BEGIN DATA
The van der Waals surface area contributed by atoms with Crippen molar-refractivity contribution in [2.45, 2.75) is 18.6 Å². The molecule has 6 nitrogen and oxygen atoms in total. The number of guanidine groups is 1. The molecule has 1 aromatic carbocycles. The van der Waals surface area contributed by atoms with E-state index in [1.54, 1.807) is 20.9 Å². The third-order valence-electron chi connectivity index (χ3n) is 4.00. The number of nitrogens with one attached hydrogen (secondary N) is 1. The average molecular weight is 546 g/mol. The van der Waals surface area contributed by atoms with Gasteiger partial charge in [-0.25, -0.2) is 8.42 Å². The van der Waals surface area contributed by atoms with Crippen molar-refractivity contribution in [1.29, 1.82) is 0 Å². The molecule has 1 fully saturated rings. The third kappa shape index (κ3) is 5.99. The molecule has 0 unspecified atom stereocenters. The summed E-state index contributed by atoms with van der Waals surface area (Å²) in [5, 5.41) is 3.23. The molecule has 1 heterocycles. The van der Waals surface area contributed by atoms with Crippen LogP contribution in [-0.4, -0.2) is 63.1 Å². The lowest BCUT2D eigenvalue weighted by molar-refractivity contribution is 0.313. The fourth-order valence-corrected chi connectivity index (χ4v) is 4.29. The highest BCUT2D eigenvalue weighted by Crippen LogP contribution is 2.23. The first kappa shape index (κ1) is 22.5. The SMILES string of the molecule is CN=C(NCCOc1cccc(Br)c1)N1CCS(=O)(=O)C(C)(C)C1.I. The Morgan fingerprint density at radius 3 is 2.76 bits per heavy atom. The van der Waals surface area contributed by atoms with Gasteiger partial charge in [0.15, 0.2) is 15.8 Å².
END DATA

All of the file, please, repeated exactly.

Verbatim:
The van der Waals surface area contributed by atoms with Crippen molar-refractivity contribution in [2.45, 2.75) is 18.6 Å². The molecule has 6 nitrogen and oxygen atoms in total. The number of guanidine groups is 1. The molecule has 1 aromatic carbocycles. The van der Waals surface area contributed by atoms with E-state index in [1.54, 1.807) is 20.9 Å². The third-order valence-electron chi connectivity index (χ3n) is 4.00. The number of nitrogens with one attached hydrogen (secondary N) is 1. The average molecular weight is 546 g/mol. The van der Waals surface area contributed by atoms with Gasteiger partial charge in [-0.25, -0.2) is 8.42 Å². The van der Waals surface area contributed by atoms with Crippen molar-refractivity contribution in [1.29, 1.82) is 0 Å². The molecule has 1 fully saturated rings. The third kappa shape index (κ3) is 5.99. The molecule has 0 unspecified atom stereocenters. The summed E-state index contributed by atoms with van der Waals surface area (Å²) in [5, 5.41) is 3.23. The molecule has 1 heterocycles. The van der Waals surface area contributed by atoms with Crippen LogP contribution in [-0.4, -0.2) is 63.1 Å². The lowest BCUT2D eigenvalue weighted by molar-refractivity contribution is 0.313. The fourth-order valence-corrected chi connectivity index (χ4v) is 4.29. The highest BCUT2D eigenvalue weighted by Crippen LogP contribution is 2.23. The first kappa shape index (κ1) is 22.5. The SMILES string of the molecule is CN=C(NCCOc1cccc(Br)c1)N1CCS(=O)(=O)C(C)(C)C1.I. The Morgan fingerprint density at radius 3 is 2.76 bits per heavy atom. The van der Waals surface area contributed by atoms with Gasteiger partial charge in [0.15, 0.2) is 15.8 Å².